In the clinic, or even more poignantly, in a psychiatric inpatient unit or emergency room, a patient with severe auditory hallucinations or delusions is excused from any immediate responsibility or culpability for their symptoms. The symptoms are not simply a ‘behavioral problem’ — rather, any clinician with experience treating schizophrenia will recognize how a patient’s thoughts, emotions and behavior have been hijacked by a process that is beyond their control. Historically, the ‘hijacker’ may have been assumed to be the result of a demon or spirit (c.f. epilepsy which, historically, was attributed to demonic possession), or poor parenting; in the modern day, there is no question that it is a neurological process.
Stepping from the clinic and into the lab, one will find assumptions regarding the biological basis of schizophrenia even more firmly ensconced. We are well beyond what are now considered quaint notions of the ‘schizophrenogenic mother’ or psychosis as a social construction, and questions regarding the biological basis of schizophrenia have long since moved from ‘if’ to ‘how’. A plethora of genetic, post-mortem and neuroimaging studies have demonstrated clear evidence of the biological underpinnings. Perhaps one of the more simple, compelling facts that undergirds the biology argument is heritability and twin concordance: if one of an identical twin pair has schizophrenia, the other will have a 50% chance of also having schizophrenia, even if raised in a different environment. This number is comparable to that for Alzheimer’s disease and greater than that for Parkinson’s disease. (24,25,26)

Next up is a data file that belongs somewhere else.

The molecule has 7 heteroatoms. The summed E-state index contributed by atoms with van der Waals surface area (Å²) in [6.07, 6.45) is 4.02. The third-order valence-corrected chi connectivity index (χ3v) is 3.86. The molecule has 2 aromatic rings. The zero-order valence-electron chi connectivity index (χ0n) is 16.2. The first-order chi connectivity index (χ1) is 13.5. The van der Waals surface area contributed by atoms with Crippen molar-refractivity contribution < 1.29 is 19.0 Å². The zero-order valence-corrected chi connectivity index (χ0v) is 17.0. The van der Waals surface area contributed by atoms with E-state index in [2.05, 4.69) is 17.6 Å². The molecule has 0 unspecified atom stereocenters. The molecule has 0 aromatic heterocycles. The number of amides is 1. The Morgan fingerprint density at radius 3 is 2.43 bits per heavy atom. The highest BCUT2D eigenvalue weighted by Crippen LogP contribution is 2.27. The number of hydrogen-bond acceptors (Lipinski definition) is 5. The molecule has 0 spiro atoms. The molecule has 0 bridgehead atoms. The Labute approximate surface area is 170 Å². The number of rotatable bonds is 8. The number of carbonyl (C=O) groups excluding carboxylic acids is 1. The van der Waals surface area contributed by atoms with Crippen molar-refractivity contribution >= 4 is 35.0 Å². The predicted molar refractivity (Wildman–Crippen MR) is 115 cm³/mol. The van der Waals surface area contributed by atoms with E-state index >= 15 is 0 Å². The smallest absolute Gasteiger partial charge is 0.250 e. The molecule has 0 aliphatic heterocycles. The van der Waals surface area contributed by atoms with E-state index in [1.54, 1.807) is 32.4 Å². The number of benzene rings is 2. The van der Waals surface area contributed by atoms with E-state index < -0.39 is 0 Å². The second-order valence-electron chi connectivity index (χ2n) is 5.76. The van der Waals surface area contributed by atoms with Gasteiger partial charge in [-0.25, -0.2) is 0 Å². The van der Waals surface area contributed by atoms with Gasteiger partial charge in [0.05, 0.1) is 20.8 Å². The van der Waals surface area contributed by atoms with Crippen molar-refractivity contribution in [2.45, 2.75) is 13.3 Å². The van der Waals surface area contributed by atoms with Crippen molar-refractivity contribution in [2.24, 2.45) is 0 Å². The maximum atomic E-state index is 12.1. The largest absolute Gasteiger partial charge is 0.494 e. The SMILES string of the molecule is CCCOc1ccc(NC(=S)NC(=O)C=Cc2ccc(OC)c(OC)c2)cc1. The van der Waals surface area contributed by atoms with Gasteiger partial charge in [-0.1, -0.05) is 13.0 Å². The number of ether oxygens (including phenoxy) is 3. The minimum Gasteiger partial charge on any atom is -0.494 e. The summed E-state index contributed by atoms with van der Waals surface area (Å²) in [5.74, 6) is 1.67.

If schizophrenia having a neurological basis is such an obvious given for clinicians and scientists — people that are ‘in the know’ — why does this question remain in the general public? The answer is likely to be a complex mix of factors that includes a lack of proper education of the public and historical inertia in the systems of care that cater to the schizophrenia population (e.g.psychiatry vs. neurology), as well as how this care is paid for (e.g. structure of reimbursement codes by Centers for Medicare and Medicaid Services).
Whatever the reasons for the disconnect between established clinical/scientific knowledge regarding schizophrenia and the inadequacies in the systems of care for the illness, there is utmost urgency in bridging this gap. As outlined above, for many individuals with schizophrenia it is literally a matter of life and death. We believe that re-classifying schizophrenia formally as a neurological disease will be an important first step for this urgent priority.
Why Should Schizophrenia Be Included in the National Neurological Conditions Surveillance System (NNCSS)?